Certification research has been linked primarily to intrinsic factors such as personal satisfaction and professional growth.11, 12 After reviewing the research on specialty certification in nursing, Wade12 concluded that certification has both intrinsic (eg, nurses’ satisfaction, professional growth, empowerment) and extrinsic (eg, organizational commitment, retention, and patients’ satisfaction) rewards. Little research has been done on nurses’ intent to leave their current position (IL-CP) and on their intent to leave the nursing profession (IL-NP) as related to the certification status of the nurses. In addition, research has been limited on the certification status of staff nurses only.
In a national study11 conducted by the American Board of Nursing Specialties to validate nurses’ perceptions, values, and behaviors related to certification, the researchers found no differences in IL-CP between certified and noncertified nurses. Zurmehly et al13 found a significant inverse relationship between empowerment and IL-CP (P<.001) and empowerment and IL-NP (P<.001) but did not consider the certification status of the nurses. Nurses who indicated that they intended to leave the profession had lower empowerment scores than those who did not intend to leave.
In a sample of 908 nurses obtained from a Web-based survey posted on the Nursing Spectrum publication’s Web site, Nogueras14 found a significant relationship between IL-NP and affective occupational commitment (ie, nurses’ emotional attachment to their organization; P<.001), continued occupational commitment (ie, nurses’ perceptions of the costs of leaving the organization; P<.001), and normative occupational commitment (ie, nurses’ perceptions of obligations to the organization; P<.001). Overall, when occupational commitment increased, IL-NP decreased. However, Nogueras did not include certification as a variable, and the sample did not consist solely of staff nurses.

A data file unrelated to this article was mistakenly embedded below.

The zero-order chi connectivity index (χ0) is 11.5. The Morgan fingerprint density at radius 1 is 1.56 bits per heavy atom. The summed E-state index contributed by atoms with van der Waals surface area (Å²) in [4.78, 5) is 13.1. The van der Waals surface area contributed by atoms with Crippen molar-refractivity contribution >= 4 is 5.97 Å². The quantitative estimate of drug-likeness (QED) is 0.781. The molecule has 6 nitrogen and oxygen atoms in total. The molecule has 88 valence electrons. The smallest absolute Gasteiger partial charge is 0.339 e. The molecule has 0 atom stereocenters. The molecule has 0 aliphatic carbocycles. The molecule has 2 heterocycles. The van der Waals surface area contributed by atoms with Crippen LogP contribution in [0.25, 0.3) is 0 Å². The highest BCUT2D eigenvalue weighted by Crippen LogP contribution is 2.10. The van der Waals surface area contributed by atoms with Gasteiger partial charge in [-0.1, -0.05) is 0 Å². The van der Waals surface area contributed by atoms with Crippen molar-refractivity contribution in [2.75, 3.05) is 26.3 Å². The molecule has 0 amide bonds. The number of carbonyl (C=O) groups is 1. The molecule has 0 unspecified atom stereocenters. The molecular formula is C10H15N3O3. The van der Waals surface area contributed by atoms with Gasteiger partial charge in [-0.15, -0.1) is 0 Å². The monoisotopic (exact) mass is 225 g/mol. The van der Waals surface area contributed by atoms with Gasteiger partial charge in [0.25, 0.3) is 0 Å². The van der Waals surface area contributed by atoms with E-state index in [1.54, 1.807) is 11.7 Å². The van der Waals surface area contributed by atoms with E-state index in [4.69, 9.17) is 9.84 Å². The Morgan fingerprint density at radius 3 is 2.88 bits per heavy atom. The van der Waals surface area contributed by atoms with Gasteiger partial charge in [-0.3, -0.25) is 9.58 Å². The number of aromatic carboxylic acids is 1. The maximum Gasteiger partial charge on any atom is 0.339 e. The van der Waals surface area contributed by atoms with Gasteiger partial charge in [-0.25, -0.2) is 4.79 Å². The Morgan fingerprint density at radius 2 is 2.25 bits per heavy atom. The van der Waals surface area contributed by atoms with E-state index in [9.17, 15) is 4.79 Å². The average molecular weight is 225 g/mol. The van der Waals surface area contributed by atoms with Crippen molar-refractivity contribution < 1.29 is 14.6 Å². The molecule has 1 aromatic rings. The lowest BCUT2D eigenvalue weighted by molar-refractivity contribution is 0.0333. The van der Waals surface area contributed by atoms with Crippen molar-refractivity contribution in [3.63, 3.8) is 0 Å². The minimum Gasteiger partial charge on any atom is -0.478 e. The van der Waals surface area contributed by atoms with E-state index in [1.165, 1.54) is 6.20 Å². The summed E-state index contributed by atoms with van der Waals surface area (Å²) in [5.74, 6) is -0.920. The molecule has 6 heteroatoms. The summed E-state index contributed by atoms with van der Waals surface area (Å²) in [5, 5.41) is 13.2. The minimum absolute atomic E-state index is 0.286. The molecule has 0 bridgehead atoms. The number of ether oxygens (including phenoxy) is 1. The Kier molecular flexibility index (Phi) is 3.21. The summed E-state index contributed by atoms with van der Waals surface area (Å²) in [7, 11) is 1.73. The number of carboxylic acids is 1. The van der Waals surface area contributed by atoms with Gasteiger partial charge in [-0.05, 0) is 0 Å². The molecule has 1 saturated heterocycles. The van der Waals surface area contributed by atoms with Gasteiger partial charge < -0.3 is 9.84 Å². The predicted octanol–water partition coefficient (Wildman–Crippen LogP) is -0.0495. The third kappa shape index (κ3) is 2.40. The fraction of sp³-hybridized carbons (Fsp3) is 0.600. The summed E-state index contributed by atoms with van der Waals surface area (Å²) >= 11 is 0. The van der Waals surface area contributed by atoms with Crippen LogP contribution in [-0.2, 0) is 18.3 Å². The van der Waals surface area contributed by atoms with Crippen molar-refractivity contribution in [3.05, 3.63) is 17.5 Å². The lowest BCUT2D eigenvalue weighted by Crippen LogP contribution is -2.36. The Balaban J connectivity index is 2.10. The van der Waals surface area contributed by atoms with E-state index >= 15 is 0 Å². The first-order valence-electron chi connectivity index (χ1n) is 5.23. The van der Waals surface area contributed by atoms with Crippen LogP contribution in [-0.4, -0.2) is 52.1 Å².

Because of the increased interest of AACN in promoting specialty certification among staff nurses, we extracted the data on staff nurses from the larger data set2 in which differences in empowerment were found between nurses who were AACN certified and nurses who were not. We were particularly interested in determining whether AACN certification would correlate with the same significant differences among staff nurses only. Thus, in the analyses presented here, we determined if differences in empowerment and IL-CP and empowerment and IL-NP differed between staff nurses who were AACN certified and those who were not. The specific research questions for the study were as follows:
Are there differences in perceptions of structural empowerment between staff nurses who are AACN certified and staff nurses who are not?
Are there differences in IL-CP between staff nurses who are AACN certified and staff nurses who are not?
Are there differences in IL-NP between staff nurses who are AACN certified and staff nurses who are not?
Data from a Web-based survey2 of AACN members were examined in a descriptive comparative quantitative study. After approval for the survey was obtained from the institutional review board of the university of the primary investigator (J. J. F.), an invitation letter to participate in the study was sent to the 44143 AACN members in the AACN e-mail database. Reminder e-mails were sent 2 weeks later and 1 week before the study closed. The survey site was left open for a total of 4 weeks.
To encourage participation, AACN members had the option of participating in a drawing for free registration to the AACN National Teaching Institute and Critical Care Exposition. The names and contact information of those who participated in the drawing were kept separate from the study data and were destroyed after the drawing. Participation in the drawing was not a requirement to participate in the study. In order to maximize data obtained on the empowerment variable, the empowerment questionnaire was placed first and was followed by a background questionnaire used to obtain demographic data, certification status, IL-CP, and IL-NP.
Personal and professional background characteristics included age, sex, ethnicity, years of experience, highest level of education, AACN certification, and other nursing specialty or subspecialty certifications (eg, certification at any advanced practice level and certification in any other specialty area, such as oncology, emergency, or perioperative nursing).